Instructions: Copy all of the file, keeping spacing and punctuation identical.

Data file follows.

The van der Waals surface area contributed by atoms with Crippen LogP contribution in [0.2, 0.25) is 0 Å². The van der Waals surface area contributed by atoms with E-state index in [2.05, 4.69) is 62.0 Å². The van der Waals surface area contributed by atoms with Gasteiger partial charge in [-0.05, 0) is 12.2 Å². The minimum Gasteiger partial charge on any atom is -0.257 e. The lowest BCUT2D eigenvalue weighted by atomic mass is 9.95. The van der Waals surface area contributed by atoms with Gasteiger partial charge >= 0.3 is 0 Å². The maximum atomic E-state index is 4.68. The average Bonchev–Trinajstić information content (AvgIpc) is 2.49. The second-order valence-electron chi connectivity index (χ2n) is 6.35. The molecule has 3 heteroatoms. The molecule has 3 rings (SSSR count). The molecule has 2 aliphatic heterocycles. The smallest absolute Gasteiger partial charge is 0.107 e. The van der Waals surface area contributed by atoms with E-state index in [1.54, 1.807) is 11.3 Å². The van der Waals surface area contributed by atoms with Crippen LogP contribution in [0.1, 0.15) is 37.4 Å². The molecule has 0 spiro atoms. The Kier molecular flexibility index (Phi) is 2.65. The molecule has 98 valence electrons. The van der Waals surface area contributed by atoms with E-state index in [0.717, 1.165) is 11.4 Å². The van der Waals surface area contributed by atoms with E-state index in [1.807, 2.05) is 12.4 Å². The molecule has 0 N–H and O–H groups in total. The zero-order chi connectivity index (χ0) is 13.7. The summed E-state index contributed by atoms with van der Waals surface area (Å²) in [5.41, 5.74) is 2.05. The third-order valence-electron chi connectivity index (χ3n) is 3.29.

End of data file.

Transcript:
The van der Waals surface area contributed by atoms with Crippen LogP contribution in [0.2, 0.25) is 0 Å². The van der Waals surface area contributed by atoms with E-state index in [2.05, 4.69) is 62.0 Å². The van der Waals surface area contributed by atoms with Gasteiger partial charge in [-0.05, 0) is 12.2 Å². The minimum Gasteiger partial charge on any atom is -0.257 e. The lowest BCUT2D eigenvalue weighted by atomic mass is 9.95. The van der Waals surface area contributed by atoms with Gasteiger partial charge >= 0.3 is 0 Å². The maximum atomic E-state index is 4.68. The average Bonchev–Trinajstić information content (AvgIpc) is 2.49. The second-order valence-electron chi connectivity index (χ2n) is 6.35. The molecule has 3 heteroatoms. The molecule has 3 rings (SSSR count). The molecule has 2 aliphatic heterocycles. The smallest absolute Gasteiger partial charge is 0.107 e. The van der Waals surface area contributed by atoms with E-state index in [1.54, 1.807) is 11.3 Å². The van der Waals surface area contributed by atoms with Crippen LogP contribution in [0.1, 0.15) is 37.4 Å². The molecule has 0 spiro atoms. The Kier molecular flexibility index (Phi) is 2.65. The molecule has 98 valence electrons. The van der Waals surface area contributed by atoms with E-state index in [0.717, 1.165) is 11.4 Å². The van der Waals surface area contributed by atoms with E-state index in [1.807, 2.05) is 12.4 Å². The molecule has 0 N–H and O–H groups in total. The zero-order chi connectivity index (χ0) is 13.7. The summed E-state index contributed by atoms with van der Waals surface area (Å²) in [5.41, 5.74) is 2.05. The third-order valence-electron chi connectivity index (χ3n) is 3.29.